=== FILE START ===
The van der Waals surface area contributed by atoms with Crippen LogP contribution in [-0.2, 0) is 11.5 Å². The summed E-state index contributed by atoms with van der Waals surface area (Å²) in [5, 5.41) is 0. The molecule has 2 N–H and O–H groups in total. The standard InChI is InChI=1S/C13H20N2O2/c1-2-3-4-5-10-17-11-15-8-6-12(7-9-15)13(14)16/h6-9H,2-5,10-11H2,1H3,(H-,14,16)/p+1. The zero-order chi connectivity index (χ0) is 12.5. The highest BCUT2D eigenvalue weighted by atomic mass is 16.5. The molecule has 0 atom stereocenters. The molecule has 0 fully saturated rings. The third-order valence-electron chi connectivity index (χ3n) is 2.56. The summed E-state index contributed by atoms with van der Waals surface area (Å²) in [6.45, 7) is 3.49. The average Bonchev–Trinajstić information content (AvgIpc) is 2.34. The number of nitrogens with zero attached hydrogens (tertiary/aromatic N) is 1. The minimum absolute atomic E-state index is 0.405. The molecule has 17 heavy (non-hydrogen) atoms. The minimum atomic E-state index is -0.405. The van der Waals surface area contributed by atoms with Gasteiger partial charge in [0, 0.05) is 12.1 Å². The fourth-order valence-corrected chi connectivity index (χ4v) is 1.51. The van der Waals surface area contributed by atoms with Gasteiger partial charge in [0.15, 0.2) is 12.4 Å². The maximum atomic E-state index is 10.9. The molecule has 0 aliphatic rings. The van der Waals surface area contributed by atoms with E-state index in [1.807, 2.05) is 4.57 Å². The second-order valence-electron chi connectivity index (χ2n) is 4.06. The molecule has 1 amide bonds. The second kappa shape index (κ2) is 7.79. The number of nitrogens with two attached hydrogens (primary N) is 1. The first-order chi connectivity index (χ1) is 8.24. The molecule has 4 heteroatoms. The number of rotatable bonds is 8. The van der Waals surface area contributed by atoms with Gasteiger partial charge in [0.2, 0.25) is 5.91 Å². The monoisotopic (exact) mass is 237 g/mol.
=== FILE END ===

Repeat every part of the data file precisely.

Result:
The van der Waals surface area contributed by atoms with Crippen LogP contribution in [-0.2, 0) is 11.5 Å². The summed E-state index contributed by atoms with van der Waals surface area (Å²) in [5, 5.41) is 0. The molecule has 2 N–H and O–H groups in total. The standard InChI is InChI=1S/C13H20N2O2/c1-2-3-4-5-10-17-11-15-8-6-12(7-9-15)13(14)16/h6-9H,2-5,10-11H2,1H3,(H-,14,16)/p+1. The zero-order chi connectivity index (χ0) is 12.5. The highest BCUT2D eigenvalue weighted by atomic mass is 16.5. The molecule has 0 atom stereocenters. The molecule has 0 fully saturated rings. The third-order valence-electron chi connectivity index (χ3n) is 2.56. The summed E-state index contributed by atoms with van der Waals surface area (Å²) in [6.45, 7) is 3.49. The average Bonchev–Trinajstić information content (AvgIpc) is 2.34. The number of nitrogens with zero attached hydrogens (tertiary/aromatic N) is 1. The minimum absolute atomic E-state index is 0.405. The molecule has 17 heavy (non-hydrogen) atoms. The minimum atomic E-state index is -0.405. The van der Waals surface area contributed by atoms with Gasteiger partial charge in [0, 0.05) is 12.1 Å². The fourth-order valence-corrected chi connectivity index (χ4v) is 1.51. The van der Waals surface area contributed by atoms with Gasteiger partial charge in [0.15, 0.2) is 12.4 Å². The maximum atomic E-state index is 10.9. The molecule has 0 aliphatic rings. The van der Waals surface area contributed by atoms with E-state index in [1.807, 2.05) is 4.57 Å². The second-order valence-electron chi connectivity index (χ2n) is 4.06. The molecule has 1 amide bonds. The second kappa shape index (κ2) is 7.79. The number of nitrogens with two attached hydrogens (primary N) is 1. The first-order chi connectivity index (χ1) is 8.24. The molecule has 4 heteroatoms. The number of rotatable bonds is 8. The van der Waals surface area contributed by atoms with Gasteiger partial charge in [0.2, 0.25) is 5.91 Å². The monoisotopic (exact) mass is 237 g/mol.